Nikon's new entry level DSLR camera - D3200.
Still no D400...
Nikon's new entry level DSLR camera - D3200.
Still no D400...
Last edited by davidd; 19-04-2012 at 1:30pm.
Nikkor AF-S 24-120VR, Nikkor AF-S 16-35VR, Nikkor AF-S 70-300VR, Nikkor AF 50 f1.8
Tamron 90mm Macro
The Nikon D3200 is a versatile all round performer that is so easy to use you can capture your special moments wherever life takes you.
Packing an incredible 24.2 Megapixels, DX CMOS sensor, the easier-to-use Guide Mode, Full HD movie recording and an 11-point AF system, the D3200 creates beautiful images in every situation.
More here: http://mynikonlife.com.au/gear/digit...-cameras/d3200
Quite a interesting camera giving its only entry..
edit: Oh and they come in Red... haha
Make me wonder what they have in store for the D400
Last edited by Chris G; 19-04-2012 at 1:30pm.
Photographer & Retoucher at L'Obsession Secrète
YAY My new studio and fine arts camera!
even in low light? hehethe D3200 creates beautiful images in every situation.
The usual MO is to have the higher end cameras released first(with a particular sensor) and then filter that sensor down through the lineup.
Does this point to something else for the D400(or more accurately D300s replacement)?
Possibly a Sony A800 market level camera .. A cheaper Fx sensored camera, with a tweaked D3s sensor?(unlikely) but it'd have to have some kind of sensor advantage over a D3200 for it to sell in quantities.
EDIT: forgot to explain, that I merged the two parallel threads into one.
Last edited by arthurking83; 19-04-2012 at 3:05pm.
Haha all good on the merge I'm pretty sure both David and I posted at the same time
Yeh my jaw kinda dropped when I read "24mps" to which even suppresses past even the D800's DX mode, but of course I don't expect the quality to be as equal as on the D800
If there starting here at entry, does this also mean we can expect a entire change down the line? like a newer D7000 range ??
The 24mp sensor's very likely Sony's unit from the NEX 7 and A77. So it should be a good performer.
What's interesting is the wifi unit.
Now why is Nikon selling that thing as an extra (I'll answer my own question, cos they can).
Not a lot of info on it but seem to only work with Android currently.
Where r the specs??
On a consumer level camera, the addition of WiFi as an optional extra accessory makes sense.
What doesn't make sense is Nikon's pricing of it .... something like $60-70!
Why so cheap? .. what 'hallucinogenic medication' are these Nikon marketing folks on?
A device like that for Nikon is generally a $400-$5K accessory!
Nikon are going mad!!
.. cheaper lenses, decently priced camera bodies, and now .. now we're getting good value for money accessories!
Is the End of the World Nigh, or something .. have I missed some news article relating to an impending cataclysm?
While this WU-1a may not be a patch on the more professional grade WT-6 .. you'd want the WT-6 to be 10x as good tho!
.. anyhow, it all looks quite good.
I remember not so long ago all the D700 owners saying that no sane person needed more than 12 MP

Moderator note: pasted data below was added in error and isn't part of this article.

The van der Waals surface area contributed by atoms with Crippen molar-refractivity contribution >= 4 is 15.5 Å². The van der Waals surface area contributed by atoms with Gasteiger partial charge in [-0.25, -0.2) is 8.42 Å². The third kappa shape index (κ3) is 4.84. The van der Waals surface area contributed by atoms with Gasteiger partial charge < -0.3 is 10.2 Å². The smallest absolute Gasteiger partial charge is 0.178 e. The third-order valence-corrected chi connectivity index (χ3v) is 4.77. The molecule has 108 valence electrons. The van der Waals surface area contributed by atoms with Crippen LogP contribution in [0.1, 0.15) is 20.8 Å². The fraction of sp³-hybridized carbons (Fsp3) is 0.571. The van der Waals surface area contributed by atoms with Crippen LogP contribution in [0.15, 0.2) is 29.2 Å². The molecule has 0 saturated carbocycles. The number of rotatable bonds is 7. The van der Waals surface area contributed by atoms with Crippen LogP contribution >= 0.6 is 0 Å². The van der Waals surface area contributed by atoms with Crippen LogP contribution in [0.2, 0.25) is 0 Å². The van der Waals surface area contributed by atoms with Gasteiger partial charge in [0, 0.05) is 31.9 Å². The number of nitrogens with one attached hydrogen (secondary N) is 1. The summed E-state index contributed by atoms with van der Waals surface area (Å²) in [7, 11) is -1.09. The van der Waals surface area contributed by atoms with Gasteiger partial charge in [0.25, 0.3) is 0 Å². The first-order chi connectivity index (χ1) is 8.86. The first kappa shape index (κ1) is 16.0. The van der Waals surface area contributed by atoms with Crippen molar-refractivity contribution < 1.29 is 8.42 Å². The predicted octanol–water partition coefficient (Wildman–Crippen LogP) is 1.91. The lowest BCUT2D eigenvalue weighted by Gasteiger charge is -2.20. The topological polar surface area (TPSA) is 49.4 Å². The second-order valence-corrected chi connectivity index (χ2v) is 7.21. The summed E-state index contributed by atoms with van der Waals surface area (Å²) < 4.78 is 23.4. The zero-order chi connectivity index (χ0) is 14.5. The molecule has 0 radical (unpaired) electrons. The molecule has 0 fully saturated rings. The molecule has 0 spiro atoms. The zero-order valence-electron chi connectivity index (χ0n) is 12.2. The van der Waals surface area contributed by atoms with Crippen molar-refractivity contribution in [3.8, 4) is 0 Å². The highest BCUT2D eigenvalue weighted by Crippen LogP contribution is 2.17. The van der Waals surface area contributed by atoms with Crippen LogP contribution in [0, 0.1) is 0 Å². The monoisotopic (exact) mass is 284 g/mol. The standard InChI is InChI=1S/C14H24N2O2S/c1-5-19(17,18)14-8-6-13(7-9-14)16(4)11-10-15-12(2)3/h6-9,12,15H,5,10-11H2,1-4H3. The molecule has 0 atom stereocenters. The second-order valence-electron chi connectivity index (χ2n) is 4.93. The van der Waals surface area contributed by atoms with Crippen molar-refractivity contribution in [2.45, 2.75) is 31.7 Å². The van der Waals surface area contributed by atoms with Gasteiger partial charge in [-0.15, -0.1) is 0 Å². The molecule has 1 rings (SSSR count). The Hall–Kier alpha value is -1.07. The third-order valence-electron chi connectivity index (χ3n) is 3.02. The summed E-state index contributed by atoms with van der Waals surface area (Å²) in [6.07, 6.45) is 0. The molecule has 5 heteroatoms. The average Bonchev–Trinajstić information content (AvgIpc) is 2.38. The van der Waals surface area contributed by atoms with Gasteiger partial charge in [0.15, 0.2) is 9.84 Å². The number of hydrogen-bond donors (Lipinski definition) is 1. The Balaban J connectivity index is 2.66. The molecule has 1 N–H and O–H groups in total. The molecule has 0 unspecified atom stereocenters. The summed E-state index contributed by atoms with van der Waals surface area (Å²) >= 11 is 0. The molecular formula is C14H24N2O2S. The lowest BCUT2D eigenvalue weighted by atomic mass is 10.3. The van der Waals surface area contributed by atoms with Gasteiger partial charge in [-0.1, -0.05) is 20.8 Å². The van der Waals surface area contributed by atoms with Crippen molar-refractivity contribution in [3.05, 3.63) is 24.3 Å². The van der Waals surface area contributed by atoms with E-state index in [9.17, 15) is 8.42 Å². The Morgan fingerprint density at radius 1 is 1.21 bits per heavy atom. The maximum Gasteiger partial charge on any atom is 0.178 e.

f o t o w o r x
People taking the time out to give me CC is always very much appreciated
Actually on a consumer model I'd argue even more so that wifi should be built-in. I see Samsung r catching on with their new NX series.
Of course it doesn't need to be very powerful, jz easy to use and fool-proof. And for pros, then an add-on beefed up unit as an optional extra makes sense but IMO a standard less powerful wifi unit should be standard on all models.
it would be a camera with features which Mongo would seriously consider - IF - it would operate non-CPU lenses in anything but "M" exposure. Even with that said , it still has reasonable possibilities of being acquired in preference to a D7000 (depending on price) as a light, cheap DX body.
Being perfectly cynical (but probably accurate) , the slight differential in design features and marketing by Nikon of its products is embarrassingly obvious to all but its shareholders. They are simply aware but not embarrassed.
Call me a cynic, but the only reason I can see Nikon using this sensor in an entry level body is as a "more is better" marketing ploy to appeal/sway/confuse/tempt (use whatever word you think fits) newcomers to digital photography. Either that or they've bought a large stake in a hard drive maunfacturer!!!
Canon 70D w/Grip l Canon 60D w/Grip l EF 100-400 f4.5-5.6L IS USM l EF 70-200 f4L IS USM l EF-S 15-85 f3.5-5.6 IS USM l EF 100 f2.8 USM Macro l EF-S 18-55 f3.5-5.6 IS STM l EF 50 f1.8 II l Canon EF-S 10-22 f3.5-4.5 USM l 430 EX II Flash l Rode Stereo VideoMic l Manfrotto 055XPROB + 498RC2 Tripod l Benro MP-96 M8 Monopod l Lowepro Vertex 200 AW Backpack l Lowepro Pro Runner 300 AW Backpack l PS CS5 Extended l Lightroom 4.3
The reason they are using the Sony NEX-7 sensor, is probably because Sony is selling it to Nikon cheap.
I would imagine it is cheaper to sell them an already existing sensor, than developing a new one, and as Sony is in financial trouble, whatever it can save on tooling and development will make a difference to their bottom line.
I'm not saying this is not a good sensor, as I believe it is a very good one, but it smells of expediancy and may effect the saleability of Nikon's more expensive cameras.